Almost everyone appreciates the importance of teamwork, but few realise how much it boosts business productivity.
Research conducted by Atlassian discovered that 67% of high-achieving teams engage in candid feedback. Meanwhile, 89% of surveyed employees said transparent decision-making increased their team’s performance.
If you’re looking to enhance teamwork within your organisation, developing robust strategies that encourage teamwork from various angles ensures both the company’s and your workers’ benefit.
In fact, an Oxford University study found that happy employees boost productivity by 13%. Bring your teams closer together with the following tips to produce a first-class workplace.
1. Define everyone’s role
What is important in teamwork? Clearly, it’s everyone’s commitment and the roles they play.
Achieving outstanding teamwork is difficult when people don’t fully understand who handles which tasks. Naturally, this can lead to confusion that delays your projects and increases conflict between colleagues.
Therefore, management must give everyone a defined role with clear obligations, so each person takes ownership of the right tasks.
Rather than experiencing situations where too many people are involved in a single problem, having well-defined roles prevents double-work and makes it possible to reach a task more efficiently.
This also avoids disputes while identifying gaps in responsibilities that your organisation must address through realigning positions or hiring a new team member.
2. Foster open communication
It’s hard to create a high-performance team culture if your workers aren’t honest with each other. While feedback has to be delivered with constructive intent, encouraging a respectful environment where team members can be open about concerns is vital to your success.
So, how can you transform your workplace into a hotbed of collaboration?
As a business leader, you must be present for these discussions to ensure conflicts don’t arise. Meanwhile, you can create a safe environment by asking for suggestions from the entire team about how you should move forward.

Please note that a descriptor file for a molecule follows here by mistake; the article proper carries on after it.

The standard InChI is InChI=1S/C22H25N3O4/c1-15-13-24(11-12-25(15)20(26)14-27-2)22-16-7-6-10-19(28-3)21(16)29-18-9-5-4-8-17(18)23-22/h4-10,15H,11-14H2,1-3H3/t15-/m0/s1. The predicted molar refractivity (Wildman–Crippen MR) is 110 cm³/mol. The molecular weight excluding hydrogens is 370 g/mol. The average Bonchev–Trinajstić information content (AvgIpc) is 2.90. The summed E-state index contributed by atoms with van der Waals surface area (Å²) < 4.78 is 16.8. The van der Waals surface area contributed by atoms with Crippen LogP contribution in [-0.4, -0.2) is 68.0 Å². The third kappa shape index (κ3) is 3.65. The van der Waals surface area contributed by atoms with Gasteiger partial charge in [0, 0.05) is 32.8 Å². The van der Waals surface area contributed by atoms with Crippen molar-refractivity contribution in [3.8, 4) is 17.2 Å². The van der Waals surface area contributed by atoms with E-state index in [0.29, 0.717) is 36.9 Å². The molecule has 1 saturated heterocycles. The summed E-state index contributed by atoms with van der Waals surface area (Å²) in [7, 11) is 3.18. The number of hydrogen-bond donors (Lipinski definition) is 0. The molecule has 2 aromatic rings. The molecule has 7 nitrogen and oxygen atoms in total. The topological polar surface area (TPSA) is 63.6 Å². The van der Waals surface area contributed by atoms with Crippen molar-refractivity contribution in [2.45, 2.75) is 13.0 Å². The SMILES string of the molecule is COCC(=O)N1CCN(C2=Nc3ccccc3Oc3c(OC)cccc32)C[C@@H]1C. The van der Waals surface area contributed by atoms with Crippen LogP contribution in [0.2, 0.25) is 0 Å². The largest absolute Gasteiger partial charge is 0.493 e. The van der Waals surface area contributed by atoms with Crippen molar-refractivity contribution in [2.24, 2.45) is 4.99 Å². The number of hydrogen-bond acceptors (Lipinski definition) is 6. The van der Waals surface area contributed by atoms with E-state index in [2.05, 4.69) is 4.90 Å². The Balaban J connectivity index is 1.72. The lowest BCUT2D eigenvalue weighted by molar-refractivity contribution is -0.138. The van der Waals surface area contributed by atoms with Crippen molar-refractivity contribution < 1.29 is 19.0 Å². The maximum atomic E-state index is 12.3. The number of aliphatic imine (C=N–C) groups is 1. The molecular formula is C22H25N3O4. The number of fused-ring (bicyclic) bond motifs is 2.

Adopt effective digital communication tools alongside in-person sessions to produce a positive workplace.
3. Recognise outstanding work
Although managers often expect workers to dedicate themselves to the cause, you can’t expect them to maintain their motivation forever, especially if their hard work goes unrecognised.
This is particularly important now that many workers are in remote or hybrid-working environments. By developing rewarding programmes highlighting the success of teams and specific team members, you can encourage your workers to collaborate closer and motivate each other.
4. Set clear goals
Just like employees need to understand each other’s roles in the organisation, they also want to know what they’re working towards. Rather than letting your teams pursue a vague target, where people are uncertain about the outcome, setting clear goals is the perfect way to keep everyone’s eye on the prize.
Whether discussing short- or long-term objectives, pinpointing specific targets that deliver tangible results is the best way to motivate your team to work together. However, keep these goals realistic, as unattainable targets are bound to increase worker frustration and disappointment.
5. Avoid micromanaging
Even if you’re in charge of the organisation’s overall vision, letting your teams have some independence and decision-making powers is a great way to foster teamwork across the hierarchy.
In contrast, micromanaging is widely regarded as one of the most damaging practices leaders can do, as employees instinctively believe their boss has little faith in them. In addition, your team members will wait for instructions to come from above rather than keeping up productivity by thinking on their feet.
Supported by realistic deadlines, transparent schedules and efficient workflows, it’s possible to get your teams driving towards your ultimate target with minimal input from above.
6. Get social outside the office
If you’re keen to produce a high-performance team culture, you don’t want interactions to just take place in the office. Organising laid-back social events encourages people to get to know each other more personally, which should translate to closer and more productive relationships in the office.
Instead of getting carried away with cringeworthy team-building exercises, stick to informal activities like a restaurant booking or a birthday party at a local bar. This way, team members can enjoy a low-pressure event outside the office where socialising feels natural.
Teamwork is a collaborative effort, as much as it is an individual responsibility. Set the right example for your teams and inspire them to succeed as one.